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7 Ways To Restart Your Resolutions

It's the end of January and you've all had ample opportunity to give those new years resolutions a good crack. New changes and new habits have been made and you are all feeling good about the “new you”.

Wait. What? You haven’t quite achieved what you set out to do? You are not quite the 'new you' you had imagined?

In all seriousness, I know this can be disappointing.

We entered the New Year bright eyed and bushy tailed, with plenty of goals in mind, but for many of us, it doesn't take long for the momentum to subside and we go back to our 2019 habits.

So, what’s your excuse? What happened to halt your progress?

Whatever the reason, it’s time to readjust those resolutions and get back into it. Here are seven tips to boost your goal setting process so you can re-start your resolutions again tomorrow.

  1. Prioritise Your Goals: Take a look at the goals you have for this year, and line them up from easiest to hardest. Or most attractive to those you are least motivated to do right now. Go through the list in this order, so you are working through from the ones you know you will do first. This maximises your chance of success. You can leave the harder goals for later when you have increased your confidence.

  2. One Goal At A Time: In the real world, people tend to have several different goals that they intend to pursue all at once. Goals like to compete with each other and we don’t want that. Don’t overwhelm your system; just pick one at a time. Once you have maintained that one, then you can move on to another.

  3. What Are Your New Actions: Once you have picked your goal of choice, break it down into a short term goal that involves some sort of behaviour. What action are you going to take? I know losing 10 kilograms might sound like a super plan, but how are you going to do it? Will you be walking it off? Jogging it off? Break it up into the smallest step possible. Know when you are going to it, how long you are going to do it and where you are going to do it. Be specific.

  4. Be Your Own Accountability Buddy: When choosing a goal, you need to be accountable for it. Try not to be reliant on other people because they are not always on the same page as you nor available when you are. Don’t let their barriers become your barriers.

  5. Choose Approach Over Avoidance Goals: Choose an action which will lead to you gaining something positive rather than depriving you. For example, if you are trying to become healthier, start with taking nice walks along the beach or joining an interesting dance class. You are gaining something this way. Leave the dieting out of it for now.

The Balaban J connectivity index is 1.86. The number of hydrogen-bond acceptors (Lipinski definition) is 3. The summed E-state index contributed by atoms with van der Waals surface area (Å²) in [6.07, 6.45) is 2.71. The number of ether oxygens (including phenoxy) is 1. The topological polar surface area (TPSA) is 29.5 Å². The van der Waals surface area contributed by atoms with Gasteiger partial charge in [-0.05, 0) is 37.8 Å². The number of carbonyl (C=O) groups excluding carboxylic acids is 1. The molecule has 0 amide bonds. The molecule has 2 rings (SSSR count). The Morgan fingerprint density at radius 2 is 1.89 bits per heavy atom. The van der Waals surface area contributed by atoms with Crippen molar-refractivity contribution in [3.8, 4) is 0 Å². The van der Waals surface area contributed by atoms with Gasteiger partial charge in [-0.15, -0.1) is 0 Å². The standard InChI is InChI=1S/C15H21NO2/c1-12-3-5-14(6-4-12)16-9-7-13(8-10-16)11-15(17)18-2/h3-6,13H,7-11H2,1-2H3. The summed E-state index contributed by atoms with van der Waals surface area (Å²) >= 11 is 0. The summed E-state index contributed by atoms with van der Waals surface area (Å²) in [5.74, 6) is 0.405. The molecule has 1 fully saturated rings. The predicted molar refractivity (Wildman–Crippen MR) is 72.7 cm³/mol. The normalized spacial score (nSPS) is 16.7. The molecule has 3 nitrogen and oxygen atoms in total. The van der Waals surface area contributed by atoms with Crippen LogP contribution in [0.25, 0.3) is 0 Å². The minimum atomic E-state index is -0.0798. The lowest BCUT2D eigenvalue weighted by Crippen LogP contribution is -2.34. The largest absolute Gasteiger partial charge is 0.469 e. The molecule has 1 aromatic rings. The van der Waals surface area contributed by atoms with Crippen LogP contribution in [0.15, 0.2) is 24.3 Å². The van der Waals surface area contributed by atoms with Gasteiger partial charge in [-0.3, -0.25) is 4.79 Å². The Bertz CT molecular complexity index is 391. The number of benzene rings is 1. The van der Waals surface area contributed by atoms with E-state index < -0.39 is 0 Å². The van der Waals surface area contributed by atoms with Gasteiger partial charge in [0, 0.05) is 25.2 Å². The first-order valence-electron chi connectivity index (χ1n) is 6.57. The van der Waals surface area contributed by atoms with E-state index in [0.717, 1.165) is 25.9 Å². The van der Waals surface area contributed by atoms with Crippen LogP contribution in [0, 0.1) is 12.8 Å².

6. Progress: Perhaps you found that you were doing well for a couple of weeks with your resolutions before you turned back to your old ways. Research has shown that progress can cause us to abandon the goal we’ve worked so hard for. Part of you is thinking about your long-term goal (a healthier you or maybe a more organized house); the other wants immediate gratification as a reward (that new peanut butter Magnum; a weeks worth of binge-watching Netflix). If we are thinking we are doing well, sometimes our self-control buckles. Keep your eye on the prize and why you want it, rather than what you have done so far.

  7. Relapse Is Ok: Relapse is returning to the old behaviour that you were trying to get rid of, and the reason why people give up when they muck up their resolutions – even to the point of waiting for a year to start back up again. Relapse is a normal part of any behaviour change; so don’t be put off by it. Just get back on the horse, or your treadmill, or whatever the new habit was. Persistence is the key to success in anything.

Goal setting takes a little more than just telling yourself you are going to do something. To make our resolutions stick we have to plan them well, and put effort into sustaining them.

Don’t be like everybody else and wait another 11 months before trying again.

Start again now, we are evolving individuals, so every step you take in the direction you want is a 'new you'.

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